Tag Archives: charity

Breast Cancer Calling


I was on the phone with a colleague today and my call waiting clicked on. Our conversation:

She: Do you have to get that?

Me: Nope, it’s breast cancer calling.

She: Never a good idea to answer breast cancer when it calls.

Me: Yup.

It got me thinking, whose idea was it to have that come up on caller ID? Was this specifically requested because they believed you might pick it up and donate? Do they even know that caller ID is coming up this way? Should I call them back and let them know? And if I do, will I be obligated to make a donation, no matter what the organization is?

Ok, maybe it is a little noisy in my head.


Filed under absurdities, charity

Time to Cry Tuesday – Love Drop

It’s called micro-giving. A lot of people giving a little can make a big difference. Great concept. Easy to do. And it can change lives.

Nate St. Pierre from ItStartsWith.Us made a commitment to change the world. Yep, that’s right.




And change he has. He is committed to making a difference in the lives of people in need. His latest project is Love Drop. Check out the link. It is really simple to make a difference. The idea is ‘spend a dollar, change a life.’


He has even found a way to make this into a consulting gig for himself to help companies with their own initiatives.

He can tell you about it a lot better than I can. The first video is about Love Drop. The second tells you more about ItStartsWith.Us.

I could be in love.

(fyi, they are not a non-profit so the donations are not tax-deductible, but the concept is still quite unique)


Filed under charity, communities, Time to Cry Tuesdays

Time to Cry Tuesday – Turning 21 and Locks of Love

Many of us know young women who choose to grow their hair down to their waists with the intent to donate to those who have lost their hair to illness. My daughter did it in 9th grade, as did many of her friends. It is the ultimate act of selflessness. Many of these girls have much of their identity tied to their tresses and by donating them to those who are suffering, they learn a great lesson of the true meaning of giving. (Locks of Love provides hairpieces to financially disadvantaged children in the United States and Canada under age 21 suffering from long-term medical hair loss from any diagnosis).

This weekend a very special young woman in our lives turned 21. She is the dear friend of my daughter and we have known her since preschool days. In celebrating her birthday, she too, chose to donate her beautiful long locks. Although turning 21 is a big milestone for many, this was monumental for Emily and her family and friends.  What is different about this remarkable woman is that she has known first hand what it is to lose her hair. Not once in her short life, but twice. By the time she was 12 years old she had battled Acute Lymphoblastic Leukemia and become a two-time cancer survivor.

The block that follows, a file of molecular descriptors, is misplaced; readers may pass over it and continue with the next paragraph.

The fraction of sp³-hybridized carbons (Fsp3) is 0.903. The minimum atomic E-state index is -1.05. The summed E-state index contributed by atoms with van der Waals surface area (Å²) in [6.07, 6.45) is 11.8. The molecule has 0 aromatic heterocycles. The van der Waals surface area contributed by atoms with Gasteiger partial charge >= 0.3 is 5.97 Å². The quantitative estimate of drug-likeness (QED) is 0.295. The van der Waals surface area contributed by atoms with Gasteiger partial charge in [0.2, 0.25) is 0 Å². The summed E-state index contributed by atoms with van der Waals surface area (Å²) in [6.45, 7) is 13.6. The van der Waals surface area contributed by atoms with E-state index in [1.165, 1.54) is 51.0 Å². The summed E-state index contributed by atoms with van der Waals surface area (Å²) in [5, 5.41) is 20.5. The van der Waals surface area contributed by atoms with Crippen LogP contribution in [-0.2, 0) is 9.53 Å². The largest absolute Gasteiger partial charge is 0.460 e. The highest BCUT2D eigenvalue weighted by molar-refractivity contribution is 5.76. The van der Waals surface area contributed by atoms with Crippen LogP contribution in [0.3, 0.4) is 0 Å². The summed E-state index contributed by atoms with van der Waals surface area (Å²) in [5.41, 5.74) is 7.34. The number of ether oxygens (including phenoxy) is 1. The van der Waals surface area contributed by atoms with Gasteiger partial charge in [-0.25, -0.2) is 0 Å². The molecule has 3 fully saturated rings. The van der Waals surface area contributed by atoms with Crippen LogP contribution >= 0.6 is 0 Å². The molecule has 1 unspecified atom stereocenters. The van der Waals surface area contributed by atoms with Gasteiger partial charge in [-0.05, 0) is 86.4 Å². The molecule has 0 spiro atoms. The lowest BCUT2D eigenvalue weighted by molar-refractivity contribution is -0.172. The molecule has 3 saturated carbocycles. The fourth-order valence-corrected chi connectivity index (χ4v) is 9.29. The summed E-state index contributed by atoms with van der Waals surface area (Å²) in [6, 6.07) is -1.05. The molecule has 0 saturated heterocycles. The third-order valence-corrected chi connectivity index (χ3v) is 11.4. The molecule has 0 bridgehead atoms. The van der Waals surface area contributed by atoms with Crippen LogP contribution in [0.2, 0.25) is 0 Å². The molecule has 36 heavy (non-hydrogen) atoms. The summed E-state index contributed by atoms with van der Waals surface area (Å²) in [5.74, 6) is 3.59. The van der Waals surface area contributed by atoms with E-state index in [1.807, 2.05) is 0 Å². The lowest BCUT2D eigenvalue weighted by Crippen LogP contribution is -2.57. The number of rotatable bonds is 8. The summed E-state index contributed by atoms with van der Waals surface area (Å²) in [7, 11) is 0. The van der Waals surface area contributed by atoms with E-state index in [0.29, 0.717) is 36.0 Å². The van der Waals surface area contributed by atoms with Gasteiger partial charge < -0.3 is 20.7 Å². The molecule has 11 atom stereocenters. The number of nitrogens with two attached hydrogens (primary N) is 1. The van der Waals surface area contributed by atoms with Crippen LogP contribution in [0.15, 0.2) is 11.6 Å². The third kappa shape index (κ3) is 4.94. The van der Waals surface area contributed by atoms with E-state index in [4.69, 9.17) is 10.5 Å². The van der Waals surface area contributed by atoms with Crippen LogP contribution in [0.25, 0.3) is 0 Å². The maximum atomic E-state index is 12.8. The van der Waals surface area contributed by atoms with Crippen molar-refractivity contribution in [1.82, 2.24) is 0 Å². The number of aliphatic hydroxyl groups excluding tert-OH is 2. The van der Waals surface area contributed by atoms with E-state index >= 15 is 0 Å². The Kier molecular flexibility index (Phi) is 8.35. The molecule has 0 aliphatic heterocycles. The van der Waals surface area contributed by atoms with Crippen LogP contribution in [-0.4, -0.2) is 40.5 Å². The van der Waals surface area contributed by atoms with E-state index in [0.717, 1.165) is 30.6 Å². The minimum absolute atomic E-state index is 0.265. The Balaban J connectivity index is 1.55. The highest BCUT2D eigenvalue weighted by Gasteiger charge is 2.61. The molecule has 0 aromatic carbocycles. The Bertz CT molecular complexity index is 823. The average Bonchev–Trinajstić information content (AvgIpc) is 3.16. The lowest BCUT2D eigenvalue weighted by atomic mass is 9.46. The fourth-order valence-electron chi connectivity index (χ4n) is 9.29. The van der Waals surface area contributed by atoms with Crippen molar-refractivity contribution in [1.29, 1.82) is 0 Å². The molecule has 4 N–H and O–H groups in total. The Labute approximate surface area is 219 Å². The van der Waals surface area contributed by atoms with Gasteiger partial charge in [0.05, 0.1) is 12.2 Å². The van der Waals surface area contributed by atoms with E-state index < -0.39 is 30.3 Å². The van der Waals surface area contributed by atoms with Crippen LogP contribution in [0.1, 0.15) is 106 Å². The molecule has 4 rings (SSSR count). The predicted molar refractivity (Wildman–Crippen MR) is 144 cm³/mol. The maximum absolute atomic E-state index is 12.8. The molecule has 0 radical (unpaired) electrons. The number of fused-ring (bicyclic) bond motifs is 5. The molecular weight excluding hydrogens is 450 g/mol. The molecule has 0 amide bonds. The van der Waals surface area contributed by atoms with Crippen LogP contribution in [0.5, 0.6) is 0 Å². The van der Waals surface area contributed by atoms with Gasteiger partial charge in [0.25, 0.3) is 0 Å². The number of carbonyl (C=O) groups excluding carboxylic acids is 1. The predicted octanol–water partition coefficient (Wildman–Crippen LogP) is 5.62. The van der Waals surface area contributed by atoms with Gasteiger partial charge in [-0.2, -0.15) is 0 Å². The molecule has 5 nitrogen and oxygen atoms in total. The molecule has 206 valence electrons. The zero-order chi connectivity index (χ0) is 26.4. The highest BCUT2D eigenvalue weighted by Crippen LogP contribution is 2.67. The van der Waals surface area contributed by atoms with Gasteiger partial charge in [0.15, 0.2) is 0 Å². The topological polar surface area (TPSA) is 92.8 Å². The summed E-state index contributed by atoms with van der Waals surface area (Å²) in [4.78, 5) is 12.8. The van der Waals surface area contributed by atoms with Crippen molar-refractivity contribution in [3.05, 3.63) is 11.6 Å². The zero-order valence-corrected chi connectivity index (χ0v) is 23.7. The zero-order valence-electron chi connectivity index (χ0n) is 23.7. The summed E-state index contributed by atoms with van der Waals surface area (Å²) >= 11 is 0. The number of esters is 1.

This young woman has battled cancer and won with the grace and zest for life like no one I have ever known. She is a true inspiration to me and every time I see her she lights up the room. To be loved by Emily is to be truly loved, and she let’s you know that.

There was a big party at her parents home where she showed her bravery once again by having her hair cut in a room full of people who love and support her. And was that room full! It is hard for me to put into words how much of an effect this person has had on those of us who have known her most of her life. If you can measure a life by the people you touch, Emily is a giant.

As she sat in that chair I could not help but flash back to both times that we learned of her illness, the years she spent stoically fighting this dreaded disease and the elation we all shared when she received a clean bill of health.

She has dedicated much of her life to helping ease the road for so many children who are suffering. Among her many activities she is a past speaker and major fundraiser for the annual Relay for Life event in our town and volunteers at Sunrise Day Camp – the only day camp in the nation dedicated to serving the childhood Cancer population and their siblings free of cost. Her latest campaign is Bald for a Cause, where she not only donated her hair but set a fundraising goal of $5,000 in honor of her 21st birthday. These donations benefit the Sunrise Day Camp and The Winthrop University Cancer Center for Kids.

If you can, please join me in honoring this truly terrific young woman and give any amount to help her realize her goal.

In her own words, here is a quote from her Relay for Life speech:

I’ve realized that true friends will stick with you, no matter what you look like or what you’re going through. They’ll remain by your side, ready to help in any way possible, giving you the courage you need to succeed. I believe that my battle with Leukemia had helped me find those real friends. I’ve learned that bad things do happen to good people, but its bravery and courage that helps those good people make it through.

To Em – my sweet, may you always know the love that was in that room this weekend. With all the awful things you have had to live through, you have known the love of so many and have given it back tenfold. When I grow up I want to be just like you!

What this world needs is more Emilys!

Haven’t had enough of me yet? You can also read me at 50-Something Moms Blog. For photo enthusiasts, visit Leaving the zip code, photos from outside the comfort zone.